New way to block pain at source `discovered`
In what could be called a major breakthrough, scientists have discovered what they claim is a new "chili" way to block pain at its source.
Washington: In what could be called a
major breakthrough, scientists have discovered what they claim
is a new "chili" way to block pain at its source.
A team at Texas University has claimed a substance
similar to capsaicin, which gives chili peppers their heat, is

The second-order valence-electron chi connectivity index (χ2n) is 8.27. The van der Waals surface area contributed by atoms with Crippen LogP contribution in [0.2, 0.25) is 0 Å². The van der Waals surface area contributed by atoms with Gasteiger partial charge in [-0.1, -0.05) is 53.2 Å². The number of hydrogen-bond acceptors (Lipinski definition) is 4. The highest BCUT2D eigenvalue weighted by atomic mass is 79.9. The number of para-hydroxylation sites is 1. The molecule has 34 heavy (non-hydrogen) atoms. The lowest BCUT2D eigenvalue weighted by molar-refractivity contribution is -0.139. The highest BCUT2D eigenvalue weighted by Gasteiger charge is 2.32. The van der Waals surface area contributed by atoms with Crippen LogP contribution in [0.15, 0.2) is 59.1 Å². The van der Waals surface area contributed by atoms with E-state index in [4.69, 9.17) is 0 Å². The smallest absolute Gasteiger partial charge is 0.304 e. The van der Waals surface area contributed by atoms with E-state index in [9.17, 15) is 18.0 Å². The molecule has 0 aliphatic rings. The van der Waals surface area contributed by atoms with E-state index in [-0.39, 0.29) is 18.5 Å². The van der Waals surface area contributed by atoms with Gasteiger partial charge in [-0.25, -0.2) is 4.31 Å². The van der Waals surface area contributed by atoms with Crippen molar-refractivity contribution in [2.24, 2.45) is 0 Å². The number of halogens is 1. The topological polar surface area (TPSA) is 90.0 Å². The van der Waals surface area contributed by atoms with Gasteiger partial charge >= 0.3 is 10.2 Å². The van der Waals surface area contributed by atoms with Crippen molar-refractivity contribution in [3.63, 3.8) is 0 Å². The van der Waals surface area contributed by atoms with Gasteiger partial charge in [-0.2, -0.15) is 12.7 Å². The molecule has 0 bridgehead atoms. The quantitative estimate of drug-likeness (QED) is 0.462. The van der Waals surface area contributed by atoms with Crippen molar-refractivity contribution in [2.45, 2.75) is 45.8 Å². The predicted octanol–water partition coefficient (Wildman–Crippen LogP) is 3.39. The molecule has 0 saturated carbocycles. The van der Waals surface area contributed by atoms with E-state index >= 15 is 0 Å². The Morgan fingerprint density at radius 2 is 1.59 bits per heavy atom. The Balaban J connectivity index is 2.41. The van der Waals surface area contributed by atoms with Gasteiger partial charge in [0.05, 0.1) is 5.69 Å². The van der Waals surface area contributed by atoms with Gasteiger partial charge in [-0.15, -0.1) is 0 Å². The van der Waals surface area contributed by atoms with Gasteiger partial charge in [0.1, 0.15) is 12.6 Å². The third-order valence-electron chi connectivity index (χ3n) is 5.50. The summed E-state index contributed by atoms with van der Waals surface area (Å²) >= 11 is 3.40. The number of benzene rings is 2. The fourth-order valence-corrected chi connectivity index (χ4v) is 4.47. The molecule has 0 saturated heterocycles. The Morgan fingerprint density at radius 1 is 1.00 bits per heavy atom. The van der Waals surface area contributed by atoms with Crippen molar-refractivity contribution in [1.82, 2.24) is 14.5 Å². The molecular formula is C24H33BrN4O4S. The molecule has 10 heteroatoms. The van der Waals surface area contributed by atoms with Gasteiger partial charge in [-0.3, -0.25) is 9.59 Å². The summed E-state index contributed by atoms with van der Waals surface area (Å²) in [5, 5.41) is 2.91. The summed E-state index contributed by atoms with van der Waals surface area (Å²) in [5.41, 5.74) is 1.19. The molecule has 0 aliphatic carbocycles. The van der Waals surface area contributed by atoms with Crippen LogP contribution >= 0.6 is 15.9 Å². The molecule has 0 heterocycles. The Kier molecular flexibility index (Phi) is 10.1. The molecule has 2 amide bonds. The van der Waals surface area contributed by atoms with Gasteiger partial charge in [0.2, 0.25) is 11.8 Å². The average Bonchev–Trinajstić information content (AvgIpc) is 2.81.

generated at the site of pain in human body, and found that
blocking their production can stop the pain.
"Capsaicin is an ingredient in hot chili peppers and
causes pain by activating a receptor -- transient potential
vanilloid 1 (TRPV1). We started out seeking the answer to the
question `Why is TRPV1 consistently activated in the body upon
injury or painful heat?
"We wanted to know how skin cells talk to pain
neurons. What we found was much more surprising and exciting.
We have discovered a family of endogenous capsaicin-like
molecules that are naturally released during injury, and now
we understand how to block these mechanisms with a new class
of therapies," team leader Kenneth Hargreaves said.